Turing machine and Landauer limit

My inactivity period was due to a lack of real news around the World. But I was not inactive at all. My friend Alfonso Farina presented to me another question that occupied my mind for the last weeks: What is the energy cost for computation? The first name that comes to mind in such a case is Rolf Landauer that, on 1961, wrote a fundamental paper on this question. The main conclusion drawn by Landauer was that at each operation on a bit there is an entropy cost of $K\ln 2$ being $K$ the Boltzmann constant. This means that, it you are operating at a temperature $T$ there will be heat emission for $KT\ln 2$ and this is the Landauer limit. This idea stems from the fact that information is not some abstract entity living in hyperuranium but just to stay in the real world it needs a physical support. And wherever there is a physical support thermodynamics and its second principle is there at work. Otherwise, we can use information to evade the second principle and build our preferred perpetual motion. As Charles Bennett proved, Maxwell demon cannot work due to Landauer limit (for a review see here).

Recently, a group of researchers was able to show, by a smart experimental setup, that Landauer’s principle is indeed true (see here). This makes mandatory to show theoretically that Landauer’s principle is indeed a theorem and not just a conjecture.

To accomplish this task, we would need a conceptual tool that can map computation theory to physics. This tool exists since a long time and was devised by Alan Turing: The Turing machine. A Turing machine is a thought computational device aimed to show that there exist mathematical functions that cannot have a finite time computation, a question asked by Hilbert on 1928 (see here). A Turing machine can compute whatever a real machine can (this is the content of the Church-Turing thesis). There exist some different kinds of Turing machines but all are able to perform the same computations. The main difference relies on the complexity of the computation itself rather than its realization. This conceptual tool is now an everyday tool in computation theory to perform demonstrations of fundamental results. So, if we are able to remap a Turing machine on a physical system and determine its entropy we can move the Landauer’s principle from a conjecture to a theorem status.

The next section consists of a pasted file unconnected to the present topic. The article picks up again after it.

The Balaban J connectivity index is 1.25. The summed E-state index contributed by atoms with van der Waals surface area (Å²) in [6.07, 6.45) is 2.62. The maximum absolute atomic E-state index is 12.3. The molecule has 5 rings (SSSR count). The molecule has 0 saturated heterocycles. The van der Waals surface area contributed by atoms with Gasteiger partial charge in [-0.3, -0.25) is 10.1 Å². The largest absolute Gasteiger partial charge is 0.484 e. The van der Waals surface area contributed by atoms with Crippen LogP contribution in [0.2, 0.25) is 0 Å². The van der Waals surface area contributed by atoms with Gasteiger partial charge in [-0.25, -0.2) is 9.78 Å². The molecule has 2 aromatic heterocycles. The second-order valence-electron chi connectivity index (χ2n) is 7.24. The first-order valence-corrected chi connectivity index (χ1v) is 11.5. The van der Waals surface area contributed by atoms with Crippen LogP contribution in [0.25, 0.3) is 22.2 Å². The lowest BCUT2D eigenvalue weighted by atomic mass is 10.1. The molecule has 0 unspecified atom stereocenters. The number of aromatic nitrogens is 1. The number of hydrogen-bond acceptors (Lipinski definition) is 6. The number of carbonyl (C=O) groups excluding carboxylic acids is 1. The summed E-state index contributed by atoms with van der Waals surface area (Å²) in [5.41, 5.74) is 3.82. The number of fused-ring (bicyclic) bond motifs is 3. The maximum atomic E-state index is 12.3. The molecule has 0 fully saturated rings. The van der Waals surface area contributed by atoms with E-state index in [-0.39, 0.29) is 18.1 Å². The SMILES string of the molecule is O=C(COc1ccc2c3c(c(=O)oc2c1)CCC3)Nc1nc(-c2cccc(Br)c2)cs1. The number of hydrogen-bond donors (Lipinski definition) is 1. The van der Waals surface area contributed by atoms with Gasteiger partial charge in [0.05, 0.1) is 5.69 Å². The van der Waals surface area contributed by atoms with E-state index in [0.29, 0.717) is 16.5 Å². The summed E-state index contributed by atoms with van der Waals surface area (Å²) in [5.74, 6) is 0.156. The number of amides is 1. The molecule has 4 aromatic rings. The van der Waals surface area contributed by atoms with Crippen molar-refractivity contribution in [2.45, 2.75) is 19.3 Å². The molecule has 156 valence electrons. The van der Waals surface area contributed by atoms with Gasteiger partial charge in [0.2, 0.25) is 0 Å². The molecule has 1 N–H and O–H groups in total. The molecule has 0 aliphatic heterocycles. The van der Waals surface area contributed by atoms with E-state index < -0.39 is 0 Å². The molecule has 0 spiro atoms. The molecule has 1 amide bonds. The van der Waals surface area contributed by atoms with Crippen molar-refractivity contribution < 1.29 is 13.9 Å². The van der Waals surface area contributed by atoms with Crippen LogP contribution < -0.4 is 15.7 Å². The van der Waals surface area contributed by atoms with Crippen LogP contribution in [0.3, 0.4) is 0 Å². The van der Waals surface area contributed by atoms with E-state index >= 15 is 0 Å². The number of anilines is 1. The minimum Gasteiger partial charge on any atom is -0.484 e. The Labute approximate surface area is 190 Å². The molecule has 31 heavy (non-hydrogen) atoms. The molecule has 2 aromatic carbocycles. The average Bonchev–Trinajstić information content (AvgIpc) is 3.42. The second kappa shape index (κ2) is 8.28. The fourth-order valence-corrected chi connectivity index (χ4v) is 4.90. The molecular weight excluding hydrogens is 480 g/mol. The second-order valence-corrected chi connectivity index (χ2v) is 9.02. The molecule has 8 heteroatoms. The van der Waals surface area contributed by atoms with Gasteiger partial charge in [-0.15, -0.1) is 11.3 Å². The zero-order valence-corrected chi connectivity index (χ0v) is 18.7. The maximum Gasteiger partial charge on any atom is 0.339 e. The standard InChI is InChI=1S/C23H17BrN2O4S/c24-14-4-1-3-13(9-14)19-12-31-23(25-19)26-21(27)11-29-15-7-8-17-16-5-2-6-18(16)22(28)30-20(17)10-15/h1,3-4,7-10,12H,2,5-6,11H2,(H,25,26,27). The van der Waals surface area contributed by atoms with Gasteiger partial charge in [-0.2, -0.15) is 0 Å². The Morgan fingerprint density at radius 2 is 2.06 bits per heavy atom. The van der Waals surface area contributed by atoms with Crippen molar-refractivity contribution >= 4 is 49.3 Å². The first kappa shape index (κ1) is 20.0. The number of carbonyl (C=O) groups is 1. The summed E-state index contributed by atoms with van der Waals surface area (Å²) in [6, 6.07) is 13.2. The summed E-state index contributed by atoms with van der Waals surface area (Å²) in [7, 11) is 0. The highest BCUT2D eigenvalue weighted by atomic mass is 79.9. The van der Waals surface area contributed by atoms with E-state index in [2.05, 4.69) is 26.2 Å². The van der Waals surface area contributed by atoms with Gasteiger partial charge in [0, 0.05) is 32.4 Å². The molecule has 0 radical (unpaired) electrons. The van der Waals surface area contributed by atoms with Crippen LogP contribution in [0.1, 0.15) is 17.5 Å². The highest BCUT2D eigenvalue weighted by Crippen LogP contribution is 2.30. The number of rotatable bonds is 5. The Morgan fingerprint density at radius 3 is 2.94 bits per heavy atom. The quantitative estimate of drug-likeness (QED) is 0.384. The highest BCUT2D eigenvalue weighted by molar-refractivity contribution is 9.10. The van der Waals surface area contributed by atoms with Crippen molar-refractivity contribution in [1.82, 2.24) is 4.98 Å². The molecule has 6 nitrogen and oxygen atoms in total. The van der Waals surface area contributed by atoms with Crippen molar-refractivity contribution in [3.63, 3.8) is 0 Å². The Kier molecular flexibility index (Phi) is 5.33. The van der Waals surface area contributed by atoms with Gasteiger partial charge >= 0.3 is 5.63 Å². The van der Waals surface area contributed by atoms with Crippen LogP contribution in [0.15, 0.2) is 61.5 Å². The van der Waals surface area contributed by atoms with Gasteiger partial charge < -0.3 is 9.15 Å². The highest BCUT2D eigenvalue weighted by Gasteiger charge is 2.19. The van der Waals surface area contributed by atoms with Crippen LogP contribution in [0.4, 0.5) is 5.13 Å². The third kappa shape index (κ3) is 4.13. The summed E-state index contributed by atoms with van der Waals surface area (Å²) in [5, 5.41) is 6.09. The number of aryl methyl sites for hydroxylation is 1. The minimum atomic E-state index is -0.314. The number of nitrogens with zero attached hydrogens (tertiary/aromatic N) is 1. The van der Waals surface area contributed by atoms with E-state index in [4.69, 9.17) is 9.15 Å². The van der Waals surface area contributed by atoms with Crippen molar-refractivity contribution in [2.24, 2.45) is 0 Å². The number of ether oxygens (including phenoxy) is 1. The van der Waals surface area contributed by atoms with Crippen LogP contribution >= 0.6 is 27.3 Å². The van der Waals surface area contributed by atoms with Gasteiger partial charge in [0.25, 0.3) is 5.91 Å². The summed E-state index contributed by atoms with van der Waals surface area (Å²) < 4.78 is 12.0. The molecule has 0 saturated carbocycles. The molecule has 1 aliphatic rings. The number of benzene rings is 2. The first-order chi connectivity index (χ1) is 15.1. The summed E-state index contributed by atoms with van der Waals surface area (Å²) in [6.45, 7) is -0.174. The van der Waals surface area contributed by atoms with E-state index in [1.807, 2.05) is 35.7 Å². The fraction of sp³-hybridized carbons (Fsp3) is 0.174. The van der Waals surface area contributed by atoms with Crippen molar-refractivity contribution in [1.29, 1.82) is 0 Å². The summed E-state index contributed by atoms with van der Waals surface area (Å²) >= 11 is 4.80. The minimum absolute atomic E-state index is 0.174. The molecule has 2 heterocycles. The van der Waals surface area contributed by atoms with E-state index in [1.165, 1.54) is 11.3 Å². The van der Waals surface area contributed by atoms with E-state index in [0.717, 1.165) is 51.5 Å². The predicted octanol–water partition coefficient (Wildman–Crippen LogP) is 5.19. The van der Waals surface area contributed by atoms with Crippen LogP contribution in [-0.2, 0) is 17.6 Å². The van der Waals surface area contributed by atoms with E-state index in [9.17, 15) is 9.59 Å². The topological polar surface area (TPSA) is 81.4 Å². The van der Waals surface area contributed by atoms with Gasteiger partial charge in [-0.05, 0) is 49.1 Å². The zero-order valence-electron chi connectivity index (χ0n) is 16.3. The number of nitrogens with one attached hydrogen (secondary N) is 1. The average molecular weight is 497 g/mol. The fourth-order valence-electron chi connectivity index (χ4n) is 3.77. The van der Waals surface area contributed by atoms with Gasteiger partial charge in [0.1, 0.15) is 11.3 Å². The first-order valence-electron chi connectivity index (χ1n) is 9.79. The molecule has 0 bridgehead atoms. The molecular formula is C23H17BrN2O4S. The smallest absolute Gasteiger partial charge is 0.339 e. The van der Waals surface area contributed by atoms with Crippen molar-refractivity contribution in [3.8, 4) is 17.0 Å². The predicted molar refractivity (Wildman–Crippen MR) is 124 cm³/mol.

In my paper that appeared today on arXiv (see here) I was able to show that such a map exists. But how can we visualize it? So, consider a Turing machine with two symbols and a probabilistic rule to move it. The probabilistic rule is just coded on another tape that can be consulted to take the next move. This represents a two-symbol probabilistic Turing machine. In physics we have such a system and is very well-known: The Ising model. As stated above, a probabilistic Turing machine can perform any kind of computations a deterministic Turing machine can. What is changing is the complexity of the computation itself (see here). Indeed, a sequence of symbols of the tape in the Turing machine is exactly a configuration of a one-dimensional Ising model. This model has no critical temperature and any configuration is a plausible outcome of a computation of a Turing machine or its input. What we need is a proper time evolution that sets in the equilibrium state, representing the end of computation.

Time evolution of the one-dimensional Ising model has been formulated by Roy Glauber on 1963. Glauber model has a master equation that converge to an equilibrium as time evolves with a Boltzmann distribution. The entropy of the model at the end of its evolution is well-known and has the limit value for the entropy $K\ln 2$ as it should when a single particle is considered but this is just a lower limit. So, we can conclude that the operations of our Turing machine will involve a quantity of emitted heat in agreement with Landauer’s principle and this is now a theorem. What is interesting to note is that the emitted heat at room temperature for a petabit of data is just about a millionth of Joule, a very small amount. This makes managing information convenient yet and cybercrime still easy to perform.

Landauer, R. (1961). Irreversibility and Heat Generation in the Computing Process IBM Journal of Research and Development, 5 (3), 183-191 DOI: 10.1147/rd.53.0183

Bennett, C. (2003). Notes on Landauer’s principle, reversible computation, and Maxwell’s Demon Studies In History and Philosophy of Science Part B: Studies In History and Philosophy of Modern Physics, 34 (3), 501-510 DOI: 10.1016/S1355-2198(03)00039-X

Bérut, A., Arakelyan, A., Petrosyan, A., Ciliberto, S., Dillenschneider, R., & Lutz, E. (2012). Experimental verification of Landauer’s principle linking information and thermodynamics Nature, 483 (7388), 187-189 DOI: 10.1038/nature10872

Marco Frasca (2012). Probabilistic Turing Machine and Landauer Limit arXiv arXiv: 1206.0207v1